International Symposium "Culturally Mediated Environmental Issues: Ecological Connectedness in East Asia”

Hideaki Fujiki's picture
July 30, 2016 to July 31, 2016
Subject Fields: 
Asian History / Studies, Environmental History / Studies, Japanese History / Studies

International Symposium
"Culturally Mediated Environmental Issues: Ecological Connectedness in East Asia”

Dates: July 30-31, 2016
Venue: Conference Hall, 7 Fl. Integrated Research Bldg. for Humanities & Social Sciences, Nagoya University (B4-4)
Organized by: Japan-in-Asia Cultural Research Center (JACRC), Graduate School of Letters, Nagoya University, and Zhejiang University
Sponsored by: Harvard-Yenching Institute
Language: Japanese-English simultaneous interpretation
Admission Free, No Registration Required


    How have environmental issues been felt, imagined, and coped with? How can we understand global ecological connectedness in the age of the Anthropocene—the complex human mediation of nature—from the vantage point of East Asia?
    Notably, environmental issues such as global warming, air pollution, waste, chemically modified food, land development, species extinction, and radiation are a pressing problem for any creature on the earth, encompassing both humans and nonhumans. These issues have been emerging in every corner of the world and have been spreading globally beyond national borders. Moreover, such environmental issues have imposed a paradox on us in that while they have been permeating and affecting our everyday lives, it is often difficult to be aware of them without global and scientific representation through media. Here, not only economics, politics, and natural science, but also culture is crucial because it involves how we recognize or fail to recognize the environmental issues in and through our cultural practices including our contact with mass media, social media, and creative arts, as well as our everyday activities and/or activism.
    Defining culture in these broad terms, this symposium will discuss how environmental issues have been felt, imagined, recognized, and coped with in East Asia, and how we can understand global ecological connectedness on the basis of the case studies presented. In so doing, its ultimate aim is to explore new approaches to environmental issues and further the discussions that have grown increasingly necessary not only in the natural sciences, but also in the humanities and social sciences.  

@July 30 (Sat.)
09:50-10:00  Remark by Director of JACRC

●  New Generation Panel: Symbiosis and Conflicts
Organized by:YASUI Mihiro (Nagoya University) and KASHIMA Masahiro (Nagoya University)
    How do we humans engage with the things that surround us? Ecocriticism has raised questions about the relationship between nature and society. While humans have treated nature as awe-inspiring, even god-like, at times, they have also used technologies to exploit its trees and land and to cultivate food and build homes. In a similar way, society can be regarded as a surrounding environment for each of us, providing a means of living, but it can also restrict us. Many breakthroughs in natural science and technology have made it possible for contemporary humans to obtain energies that can sustain megalopolises. However, the ongoing conflicts with ecology reveal the fact that we are not in full control of these energies. In this age of contradiction, it is necessary for us to confront these ecological issues and establish an appropriate relationship of coexistence. In this panel, young researchers will address the problem of how humans have negotiated with their given environment and discuss the meaning of the environment in the contemporary society from a variety of perspectives and academic fields, including literature, horticulture, film studies and environmental studies.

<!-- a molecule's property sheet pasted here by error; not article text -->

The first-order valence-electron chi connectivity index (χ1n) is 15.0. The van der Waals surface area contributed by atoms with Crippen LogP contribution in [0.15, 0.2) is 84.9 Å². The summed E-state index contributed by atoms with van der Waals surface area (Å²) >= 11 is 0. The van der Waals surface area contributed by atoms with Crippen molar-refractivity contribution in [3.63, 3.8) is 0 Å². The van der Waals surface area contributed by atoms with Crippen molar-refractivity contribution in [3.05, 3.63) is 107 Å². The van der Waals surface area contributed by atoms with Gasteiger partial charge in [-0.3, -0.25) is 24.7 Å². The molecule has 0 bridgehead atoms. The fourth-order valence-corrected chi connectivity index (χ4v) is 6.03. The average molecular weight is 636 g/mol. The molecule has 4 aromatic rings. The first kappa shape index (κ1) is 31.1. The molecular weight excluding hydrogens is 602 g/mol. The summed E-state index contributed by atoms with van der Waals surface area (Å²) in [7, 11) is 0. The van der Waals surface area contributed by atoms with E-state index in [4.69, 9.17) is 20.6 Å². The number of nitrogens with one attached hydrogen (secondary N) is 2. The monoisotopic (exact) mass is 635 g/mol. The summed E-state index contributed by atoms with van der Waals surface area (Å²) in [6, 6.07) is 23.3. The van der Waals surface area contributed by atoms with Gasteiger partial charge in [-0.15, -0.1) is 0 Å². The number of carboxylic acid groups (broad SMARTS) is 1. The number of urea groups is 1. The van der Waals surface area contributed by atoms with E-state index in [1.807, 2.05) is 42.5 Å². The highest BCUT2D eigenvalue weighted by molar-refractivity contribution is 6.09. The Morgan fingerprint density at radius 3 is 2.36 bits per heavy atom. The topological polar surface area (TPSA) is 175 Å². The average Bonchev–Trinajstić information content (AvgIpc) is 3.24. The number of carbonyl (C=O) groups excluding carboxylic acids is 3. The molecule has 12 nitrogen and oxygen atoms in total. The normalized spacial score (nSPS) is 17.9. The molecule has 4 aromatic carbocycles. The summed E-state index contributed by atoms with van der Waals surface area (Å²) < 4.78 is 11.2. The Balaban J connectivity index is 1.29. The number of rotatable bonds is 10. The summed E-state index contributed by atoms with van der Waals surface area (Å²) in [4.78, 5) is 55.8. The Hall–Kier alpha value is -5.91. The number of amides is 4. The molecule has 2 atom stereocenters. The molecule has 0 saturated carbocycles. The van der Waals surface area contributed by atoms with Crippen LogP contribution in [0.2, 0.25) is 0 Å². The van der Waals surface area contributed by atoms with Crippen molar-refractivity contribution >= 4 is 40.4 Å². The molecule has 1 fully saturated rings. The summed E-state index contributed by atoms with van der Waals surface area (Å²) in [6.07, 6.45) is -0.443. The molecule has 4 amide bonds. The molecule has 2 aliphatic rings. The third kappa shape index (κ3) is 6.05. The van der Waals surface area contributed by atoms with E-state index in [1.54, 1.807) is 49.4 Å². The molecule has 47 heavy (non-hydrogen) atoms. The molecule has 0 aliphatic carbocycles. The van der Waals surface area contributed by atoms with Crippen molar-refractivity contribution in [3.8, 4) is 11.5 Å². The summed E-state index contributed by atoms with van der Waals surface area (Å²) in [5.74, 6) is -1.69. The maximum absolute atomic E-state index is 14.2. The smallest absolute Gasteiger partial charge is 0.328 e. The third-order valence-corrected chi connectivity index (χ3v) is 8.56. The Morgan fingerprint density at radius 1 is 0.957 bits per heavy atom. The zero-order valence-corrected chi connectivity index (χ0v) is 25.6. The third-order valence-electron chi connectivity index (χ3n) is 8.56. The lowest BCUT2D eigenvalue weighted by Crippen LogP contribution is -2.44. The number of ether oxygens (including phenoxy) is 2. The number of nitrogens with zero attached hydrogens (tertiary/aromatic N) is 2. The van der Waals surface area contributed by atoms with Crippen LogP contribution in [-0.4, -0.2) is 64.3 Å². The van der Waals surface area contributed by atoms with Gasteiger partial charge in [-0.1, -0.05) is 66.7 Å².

Christoph RUPPRECHT (Research Institute for Humanity and Nature) 
“Depopulation in East Asia: An Opportunity to Rethink Long-Term Human-Nature Relationships”

TAKASE Yui (JSPS, Chiba University) 
“Citizens’ Green Conservation Movement and Symbiosis with Nature: Changing Values on Nature over Time”

KASHIMA Masahiro (Nagoya University) 
“Imagination on the Great East Japan Earthquake and Disaster in Japanese Contemporary Literature”

NAKANE Wakae (Nagoya University) 
“Representing Nature: Female Bodies and Ecology in Kawase Naoimi’s Films”

Discussant: KANAI Keiko (Waseda University)
Chair: YASUI Mihiro (Nagoya University)

13:30-13:45  Opening remarks
●  Session 1: Eco-Imagination in Literature and Cinema
KINA Ikue (University of the Ryukyus)
“Women Sustaining and Transforming Island Communities: Tami Sakiyama’s Literary Imagination and a Sense of Place”

CHU Kiu-wai (Zurich University) 
“The Cultural Imagination of Eco-Disasters: East Asian Cinema and Art in the Anthropocene”

FUJIKI Hideaki (Nagoya University) 
“De-/Naturalizing the Anthropocene: Documentaries on the Post-3.11 Nuclear Disaster”

17:00–18:00   Discussion
Discussant: YUKI Masami (Kanazawa University)
Chair: IIDA Yuko (Nagoya University)

@July 31 (Sun.)
●  Session 2: Negotiating Eco-Society
Simon AVENELL (Australian National University) 
“Japan’s Human-centered Environmentalism and the Global Environmental Movement”

YUN Sun-Jin (Seoul National University)
“Post-Nuclear Movements in South Korea: Before and After the Fukushima Nuclear Disaster”

CHUANG Ya-Chung (National Chiao Tung University, Taiwan) 
“Much Ado About Nothing?: Alley Life, Dwelling Ethics, and Urban Environmentalism in Taiwan ”

14:30–15:30   Discussion
Discussant: AOKI Soko (Nagoya University)
Chair: KAMIMURA Yasuhiro (Nagoya University)

15:45–17:55  General Roundtable Discussion      
Chair: FUJIKI Hideaki (Nagoya University)
17:55–18:00 Closing Remarks 

Contact Info: 

Woojeong Joo
Assistant Professor
Graduate School of Letters, Nagoya University


Contact Email: